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You’re probably elbows-deep in your ICD-10 transition prep as we speak, but take a moment to review a few points about the transition that experts say may be eluding even the most conscientious practice managers: 
Don’t count on the advance payment option. CMS brought up in its recent FAQs the possibility of advance payment on claims held up by ICD-10-related snafus. “If the Part B Medicare administrative contractors (MACs) are unable to process claims within established time limits because of administrative problems, such as contractor system malfunction or implementation problems, an advance payment may be available,” CMS said in FAQ No. 18.  “Physicians would be allowed to submit a single advance payment request for multiple claims for an eligible period of time.”
But advance payments will be available only if Medicare’s systems fail, points out Michelle Cavanaugh, an AHIMA-approved ICD-10 trainer and RCM manager for electronic health record (EHR) vendor Kareo in Irvin, Calif. “The prepayment request will not be available for the provider who is not prepared or whose software vendors are not ready to send ICD-10 claims. This is not a safety net.”
Don’t get caught up in wishful thinking. Advance payment remains what it has always been – a remedy for CMS’ screw-ups, not yours (PBN 6/16/08).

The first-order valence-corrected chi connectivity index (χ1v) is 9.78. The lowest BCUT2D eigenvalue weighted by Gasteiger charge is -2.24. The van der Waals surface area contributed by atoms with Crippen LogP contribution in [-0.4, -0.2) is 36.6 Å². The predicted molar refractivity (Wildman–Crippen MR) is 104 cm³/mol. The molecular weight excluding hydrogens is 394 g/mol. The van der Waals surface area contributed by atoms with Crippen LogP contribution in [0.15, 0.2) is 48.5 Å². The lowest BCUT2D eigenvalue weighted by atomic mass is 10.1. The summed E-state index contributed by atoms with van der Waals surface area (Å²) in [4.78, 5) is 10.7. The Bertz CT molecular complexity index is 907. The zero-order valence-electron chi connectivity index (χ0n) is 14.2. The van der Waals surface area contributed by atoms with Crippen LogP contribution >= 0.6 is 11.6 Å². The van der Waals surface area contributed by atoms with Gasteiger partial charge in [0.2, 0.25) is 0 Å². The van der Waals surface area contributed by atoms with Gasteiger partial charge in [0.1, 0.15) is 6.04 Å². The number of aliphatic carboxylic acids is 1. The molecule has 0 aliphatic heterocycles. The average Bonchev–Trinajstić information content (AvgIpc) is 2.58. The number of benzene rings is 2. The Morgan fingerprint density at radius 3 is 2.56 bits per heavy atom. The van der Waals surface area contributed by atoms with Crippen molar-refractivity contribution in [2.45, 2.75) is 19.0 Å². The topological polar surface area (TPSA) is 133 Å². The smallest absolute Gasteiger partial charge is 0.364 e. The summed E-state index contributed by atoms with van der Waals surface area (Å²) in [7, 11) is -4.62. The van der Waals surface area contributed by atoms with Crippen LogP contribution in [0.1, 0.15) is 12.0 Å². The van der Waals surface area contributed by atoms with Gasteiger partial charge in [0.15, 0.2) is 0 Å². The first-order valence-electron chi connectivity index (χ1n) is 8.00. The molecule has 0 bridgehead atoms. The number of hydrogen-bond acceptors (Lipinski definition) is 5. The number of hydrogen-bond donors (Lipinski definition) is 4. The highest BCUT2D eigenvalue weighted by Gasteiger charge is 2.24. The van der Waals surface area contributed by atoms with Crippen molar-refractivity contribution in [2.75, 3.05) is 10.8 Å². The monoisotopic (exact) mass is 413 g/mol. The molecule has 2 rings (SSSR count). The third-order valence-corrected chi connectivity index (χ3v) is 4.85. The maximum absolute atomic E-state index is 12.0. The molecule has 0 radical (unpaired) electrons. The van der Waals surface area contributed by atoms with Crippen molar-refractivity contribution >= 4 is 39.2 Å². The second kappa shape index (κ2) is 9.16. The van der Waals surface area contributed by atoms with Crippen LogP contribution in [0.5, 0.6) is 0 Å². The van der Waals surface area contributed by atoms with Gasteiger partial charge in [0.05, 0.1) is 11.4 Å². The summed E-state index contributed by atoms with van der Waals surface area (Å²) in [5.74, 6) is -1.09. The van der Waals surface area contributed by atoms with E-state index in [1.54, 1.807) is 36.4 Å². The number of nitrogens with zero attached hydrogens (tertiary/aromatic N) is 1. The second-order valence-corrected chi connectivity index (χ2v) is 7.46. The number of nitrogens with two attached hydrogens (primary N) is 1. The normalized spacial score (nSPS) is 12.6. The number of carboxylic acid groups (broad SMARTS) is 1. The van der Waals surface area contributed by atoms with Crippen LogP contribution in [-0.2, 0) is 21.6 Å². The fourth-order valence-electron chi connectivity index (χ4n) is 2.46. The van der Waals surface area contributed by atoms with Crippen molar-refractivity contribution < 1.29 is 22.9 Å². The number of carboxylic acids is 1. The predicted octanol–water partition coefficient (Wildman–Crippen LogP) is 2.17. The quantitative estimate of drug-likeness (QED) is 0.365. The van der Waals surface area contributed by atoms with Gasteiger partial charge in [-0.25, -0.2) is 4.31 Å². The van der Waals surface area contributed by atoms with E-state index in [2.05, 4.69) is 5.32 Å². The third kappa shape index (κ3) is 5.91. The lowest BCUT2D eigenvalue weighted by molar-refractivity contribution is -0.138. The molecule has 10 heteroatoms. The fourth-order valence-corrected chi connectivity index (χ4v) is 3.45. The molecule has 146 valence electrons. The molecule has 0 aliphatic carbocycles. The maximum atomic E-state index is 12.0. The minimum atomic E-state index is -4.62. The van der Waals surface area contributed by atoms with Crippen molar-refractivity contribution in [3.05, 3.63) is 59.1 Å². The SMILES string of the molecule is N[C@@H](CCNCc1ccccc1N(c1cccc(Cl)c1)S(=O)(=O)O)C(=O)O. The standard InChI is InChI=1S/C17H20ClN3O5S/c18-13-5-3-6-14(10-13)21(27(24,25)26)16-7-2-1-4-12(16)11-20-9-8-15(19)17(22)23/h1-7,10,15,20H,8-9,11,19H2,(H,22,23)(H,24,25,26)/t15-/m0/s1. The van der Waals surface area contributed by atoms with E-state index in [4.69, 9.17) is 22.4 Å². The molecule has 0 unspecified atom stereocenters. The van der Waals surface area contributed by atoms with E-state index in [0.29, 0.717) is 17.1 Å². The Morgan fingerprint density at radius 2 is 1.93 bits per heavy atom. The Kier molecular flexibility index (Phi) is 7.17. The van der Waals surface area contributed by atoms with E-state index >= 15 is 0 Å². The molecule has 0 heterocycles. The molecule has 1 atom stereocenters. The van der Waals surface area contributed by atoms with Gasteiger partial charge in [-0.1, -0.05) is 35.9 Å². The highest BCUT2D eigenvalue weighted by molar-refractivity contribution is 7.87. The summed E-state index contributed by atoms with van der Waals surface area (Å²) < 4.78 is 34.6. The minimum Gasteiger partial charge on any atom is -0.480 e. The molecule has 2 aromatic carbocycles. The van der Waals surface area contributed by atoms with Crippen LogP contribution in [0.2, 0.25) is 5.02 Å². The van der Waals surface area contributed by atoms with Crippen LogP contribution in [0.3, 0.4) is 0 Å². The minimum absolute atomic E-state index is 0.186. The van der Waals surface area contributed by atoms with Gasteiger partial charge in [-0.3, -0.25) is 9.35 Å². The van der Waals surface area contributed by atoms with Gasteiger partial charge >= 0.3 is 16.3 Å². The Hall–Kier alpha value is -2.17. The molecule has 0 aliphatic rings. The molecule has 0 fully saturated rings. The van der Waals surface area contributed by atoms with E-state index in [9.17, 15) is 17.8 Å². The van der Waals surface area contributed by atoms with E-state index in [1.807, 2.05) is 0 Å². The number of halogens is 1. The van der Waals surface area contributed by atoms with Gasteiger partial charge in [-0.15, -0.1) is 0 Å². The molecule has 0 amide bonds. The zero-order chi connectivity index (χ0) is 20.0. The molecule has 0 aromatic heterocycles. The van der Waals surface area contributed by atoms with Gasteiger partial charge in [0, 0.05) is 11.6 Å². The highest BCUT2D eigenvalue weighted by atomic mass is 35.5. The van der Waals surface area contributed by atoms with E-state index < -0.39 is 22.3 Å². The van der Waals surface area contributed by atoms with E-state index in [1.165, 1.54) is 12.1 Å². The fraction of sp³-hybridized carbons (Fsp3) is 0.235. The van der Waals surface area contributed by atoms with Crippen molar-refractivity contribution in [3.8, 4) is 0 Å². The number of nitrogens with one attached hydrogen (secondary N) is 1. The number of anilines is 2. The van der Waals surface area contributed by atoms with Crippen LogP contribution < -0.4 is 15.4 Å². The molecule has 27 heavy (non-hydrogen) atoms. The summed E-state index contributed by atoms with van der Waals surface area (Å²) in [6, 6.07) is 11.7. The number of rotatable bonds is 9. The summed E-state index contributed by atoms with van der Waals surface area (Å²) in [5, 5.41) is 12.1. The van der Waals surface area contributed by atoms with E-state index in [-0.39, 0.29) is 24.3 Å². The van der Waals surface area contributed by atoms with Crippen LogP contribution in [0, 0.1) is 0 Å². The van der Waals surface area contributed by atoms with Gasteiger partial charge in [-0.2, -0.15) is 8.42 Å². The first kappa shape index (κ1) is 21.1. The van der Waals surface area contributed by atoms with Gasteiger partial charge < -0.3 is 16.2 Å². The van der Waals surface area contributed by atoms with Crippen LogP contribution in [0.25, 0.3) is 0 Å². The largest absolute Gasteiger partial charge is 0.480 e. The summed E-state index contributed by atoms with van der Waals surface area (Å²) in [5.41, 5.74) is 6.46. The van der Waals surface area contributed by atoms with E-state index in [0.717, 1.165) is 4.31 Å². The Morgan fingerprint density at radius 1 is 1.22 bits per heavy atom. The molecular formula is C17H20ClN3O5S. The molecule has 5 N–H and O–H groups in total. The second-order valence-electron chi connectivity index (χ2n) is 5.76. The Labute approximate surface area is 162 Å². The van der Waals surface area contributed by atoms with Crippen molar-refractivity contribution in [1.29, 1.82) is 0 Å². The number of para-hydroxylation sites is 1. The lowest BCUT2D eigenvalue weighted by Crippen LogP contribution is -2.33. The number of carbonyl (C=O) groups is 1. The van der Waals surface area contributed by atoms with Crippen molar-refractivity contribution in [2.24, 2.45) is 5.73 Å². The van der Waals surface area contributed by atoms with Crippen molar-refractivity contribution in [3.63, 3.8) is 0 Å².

Click here to read the full story.
ICD-10 vendors say they’ve prepared providers for the Oct. 1 start of the new ICD-10 coding system, but questions remain about the readiness of state Medicaid programs and private insurers.
CMS has granted California, Louisiana, Maryland and Montana permission to “crosswalk” claims coded the new way to payments based on the current ICD-9 codes. It found the four states currently are unable to process ICD-10 codes, a CMS spokesman says.
CMS didn’t announce the special status of the four states but disclosed it in response to questions about the ICD-10 readiness of state Medicaid programs posed by the publication Modern Healthcare. Although Medicaid programs in the remaining 46 states haven’t asked for similar crosswalk relief, it remains a mystery how many Medicare Advantage and other private payers might continue to base payments on ICD-9 codes.
And then there are the more than 1,000 private health plans, any of which are free to use crosswalks if they desire, notes Robert Tennant, a senior vice president with the Medical Group Management Association (MGMA), which is monitoring the effect ICD-10 coding could have on the physician practices MGMA represents.
The basic problem with the crosswalk approach is that it means forcing about 69,000 ICD-10 codes into approximately 13,000 ICD-9 codes for payment purposes, Tennant says. CMS won’t use crosswalks for Medicare payments.
In any event, “it’s going to be a rolling start” after CMS flips to ICD-10 on Oct. 1, and it will be “about three weeks before we start to see some trends,” Tennant predicts. 
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Question: One of our providers has not yet been credentialed by one of our plans. Can we have a credentialed physician co-sign the notes, then bill under the credentialed physician, as we would with a midlevel provider?
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Here's the provider credentialing checklist used by Zetter Healthcare Management Consultants in Mechanicsburg, Pa. 


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